Connie Randjelovic, a patient at JenCare’s East Broad Street clinic,talks with Dr. Akber Ahmad.Photo by Jay Paul.
For about five months, Connie Randjelovic didn't have a primary care physician. The 70-year-old grandmother, who lives alone in the East End, stopped going to the family doctor she had been seeing for the past 30 years because he was available for only four hours twice a week, and when she finally got appointments, she felt neglected and pushed around.
"He never called me at my house for 30 years, and his office people are very rude," says the former Thalhimers department store seamstress who moved to Richmond from Serbia in 1970.
In early October, Randjelovic went to an open house at the JenCare Neighborhood Medical Center, a clinic for seniors that recently opened at 1712 E. Broad St., within walking distance from her home. She says she immediately felt at ease at JenCare. "With every person, the people who draw blood, office people, doctor or nurse or driver — everyone — I love them from the bottom of my heart," she says. Randjelovic now goes to the clinic every three months for checkups on her acid reflux and high cholesterol.
The clinic, which accepts only Medicare patients, focuses on senior preventive medicine to help keep older people from winding up in emergency rooms with advanced illnesses. The practice, owned by the family that runs ChenMed in Miami, operates two primary care offices in Richmond: a 7,144-square-foot space that opened last August in the Glen Lea Shopping Center on Mechanicsville Turnpike and the East Broad branch that opened in October at the former Harper Hardware Co. location between downtown and Church Hill. JenCare chose the locations based on the large Medicare population in those areas.
"There are a lot of shortcomings in the current health care system," says Dr. Chris Chen, the company's chief executive officer, citing a flawed one-size-fits-all approach to health care. "Whether you are an 18-year-old with a cold or an 80-year-old with hypertension, diabetes, a cancer diagnosis and a heart failure, you all go to the same exact doctor and they put you through the same system."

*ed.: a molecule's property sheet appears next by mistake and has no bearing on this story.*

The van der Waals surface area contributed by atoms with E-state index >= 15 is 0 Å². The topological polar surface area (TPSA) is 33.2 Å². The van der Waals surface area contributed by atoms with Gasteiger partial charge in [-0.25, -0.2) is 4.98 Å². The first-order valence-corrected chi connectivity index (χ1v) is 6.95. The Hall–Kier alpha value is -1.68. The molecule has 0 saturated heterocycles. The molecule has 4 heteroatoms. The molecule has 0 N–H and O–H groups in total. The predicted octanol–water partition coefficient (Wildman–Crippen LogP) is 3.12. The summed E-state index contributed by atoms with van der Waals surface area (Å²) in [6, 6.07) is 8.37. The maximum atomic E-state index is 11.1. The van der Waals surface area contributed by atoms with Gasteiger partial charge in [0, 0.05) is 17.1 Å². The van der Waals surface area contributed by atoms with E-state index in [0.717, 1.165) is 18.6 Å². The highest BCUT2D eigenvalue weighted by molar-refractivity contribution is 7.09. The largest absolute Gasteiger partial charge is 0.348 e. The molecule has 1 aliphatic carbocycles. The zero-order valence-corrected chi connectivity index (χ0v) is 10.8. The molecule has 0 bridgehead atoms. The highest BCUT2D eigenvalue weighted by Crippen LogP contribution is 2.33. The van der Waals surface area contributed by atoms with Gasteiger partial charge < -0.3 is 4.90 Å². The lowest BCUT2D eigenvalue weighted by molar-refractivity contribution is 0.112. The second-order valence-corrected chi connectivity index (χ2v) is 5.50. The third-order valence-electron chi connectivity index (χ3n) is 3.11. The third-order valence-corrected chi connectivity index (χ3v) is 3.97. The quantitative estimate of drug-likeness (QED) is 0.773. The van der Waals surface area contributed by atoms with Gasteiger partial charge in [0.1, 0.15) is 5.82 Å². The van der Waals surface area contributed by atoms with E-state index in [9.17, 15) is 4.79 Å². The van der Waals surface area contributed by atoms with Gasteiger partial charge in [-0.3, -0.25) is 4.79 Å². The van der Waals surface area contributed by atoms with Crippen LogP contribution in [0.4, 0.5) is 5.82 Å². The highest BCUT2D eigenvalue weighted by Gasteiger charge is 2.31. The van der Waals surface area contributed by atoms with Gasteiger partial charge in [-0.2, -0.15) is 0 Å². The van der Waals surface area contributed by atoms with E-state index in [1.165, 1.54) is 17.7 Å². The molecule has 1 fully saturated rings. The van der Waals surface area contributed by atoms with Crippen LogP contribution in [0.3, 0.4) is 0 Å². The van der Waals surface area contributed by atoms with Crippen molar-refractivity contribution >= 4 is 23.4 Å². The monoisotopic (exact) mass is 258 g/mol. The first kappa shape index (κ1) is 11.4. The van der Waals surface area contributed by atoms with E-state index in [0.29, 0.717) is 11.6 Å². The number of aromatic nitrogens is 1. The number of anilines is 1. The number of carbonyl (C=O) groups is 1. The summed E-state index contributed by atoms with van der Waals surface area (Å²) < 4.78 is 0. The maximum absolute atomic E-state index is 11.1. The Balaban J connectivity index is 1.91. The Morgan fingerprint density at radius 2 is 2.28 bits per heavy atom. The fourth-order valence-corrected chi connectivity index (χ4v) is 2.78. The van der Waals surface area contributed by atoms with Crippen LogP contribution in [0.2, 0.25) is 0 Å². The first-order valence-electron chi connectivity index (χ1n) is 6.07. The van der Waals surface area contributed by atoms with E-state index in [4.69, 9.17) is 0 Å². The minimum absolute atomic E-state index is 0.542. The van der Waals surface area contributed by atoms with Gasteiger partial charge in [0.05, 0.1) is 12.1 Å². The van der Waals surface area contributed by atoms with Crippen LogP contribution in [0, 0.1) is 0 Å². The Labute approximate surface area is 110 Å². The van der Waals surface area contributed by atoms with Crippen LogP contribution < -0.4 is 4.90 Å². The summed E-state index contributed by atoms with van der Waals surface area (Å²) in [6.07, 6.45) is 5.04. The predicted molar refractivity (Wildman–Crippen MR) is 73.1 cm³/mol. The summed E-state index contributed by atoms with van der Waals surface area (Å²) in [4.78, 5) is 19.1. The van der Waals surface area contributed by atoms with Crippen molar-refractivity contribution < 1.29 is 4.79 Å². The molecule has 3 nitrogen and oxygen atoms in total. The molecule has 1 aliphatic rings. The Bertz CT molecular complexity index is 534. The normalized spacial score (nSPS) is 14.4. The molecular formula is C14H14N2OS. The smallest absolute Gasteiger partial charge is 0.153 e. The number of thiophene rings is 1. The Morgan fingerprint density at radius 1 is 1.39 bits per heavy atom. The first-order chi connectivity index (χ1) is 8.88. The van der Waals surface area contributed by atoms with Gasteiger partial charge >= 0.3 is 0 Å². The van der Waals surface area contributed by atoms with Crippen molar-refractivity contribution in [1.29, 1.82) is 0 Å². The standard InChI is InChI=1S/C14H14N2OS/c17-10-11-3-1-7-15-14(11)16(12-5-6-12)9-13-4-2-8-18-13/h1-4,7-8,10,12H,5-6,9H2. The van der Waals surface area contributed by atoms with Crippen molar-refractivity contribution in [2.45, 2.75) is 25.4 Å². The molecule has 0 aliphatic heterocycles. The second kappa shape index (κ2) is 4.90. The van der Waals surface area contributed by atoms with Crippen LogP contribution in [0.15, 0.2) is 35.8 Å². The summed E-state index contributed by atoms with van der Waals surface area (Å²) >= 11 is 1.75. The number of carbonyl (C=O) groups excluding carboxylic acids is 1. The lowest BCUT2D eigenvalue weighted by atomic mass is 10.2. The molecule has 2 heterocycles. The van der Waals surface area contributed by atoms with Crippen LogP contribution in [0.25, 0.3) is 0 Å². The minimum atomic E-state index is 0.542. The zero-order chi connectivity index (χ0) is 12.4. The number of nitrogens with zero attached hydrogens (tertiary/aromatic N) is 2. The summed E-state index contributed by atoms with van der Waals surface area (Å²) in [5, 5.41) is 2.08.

JenCare works to address the specific needs of senior patients, offering courtesy transportation for eligible patients, on-site prescription pickup through a digital robotic pharmacy, dental care and acupuncture as an alternative to narcotics.
"I think the concept is exactly what we've been trying to do in geriatric medicine for a long time," says Dr. Dick Lindsay, former head of geriatrics at the University of Virginia Medical Center in Charlottesville.
Medicare patients often have multiple illnesses and see a variety of specialists. According to the U.S. Department of Health and Human Services, two-thirds of Americans older than 65 and three-fourths of the most rapidly growing segment of the Medicare population, those older than 80, have multiple chronic diseases. "The people who get forgotten the most, typically, are the most complex," Chen says.
There were more than 1 million Medicare beneficiaries in Virginia in 2011, according to the Kaiser Family Foundation. In the Richmond region, the 65-and-older population will see a boom in the next 18 years, increasing from about 116,000 elderly adults in 2010 to about 232,000 in 2020, according to statistics from the United Way of Greater Richmond and Petersburg.
JenCare offers specialty medical services on site and stresses frequent communication with specialty physicians outside the JenCare network via phone calls. If a patient is admitted to a hospital or referred to doctors outside of JenCare, those physicians are provided real-time access to the JenCare electronic patient- information system. Doctors outside of the network can enter patients' information into their medical records, and once they hit save, JenCare doctors receive an update on their smartphones.
Chen says that he plans to increase JenCare's presence in and around Richmond. In addition to the two centers here, there are three in the Hampton Roads area.
"I would like to significantly grow," he says. With a growing target population and consumer satisfaction at 93 percent in Virginia as measured by the firm Satmetrix, that seems likely.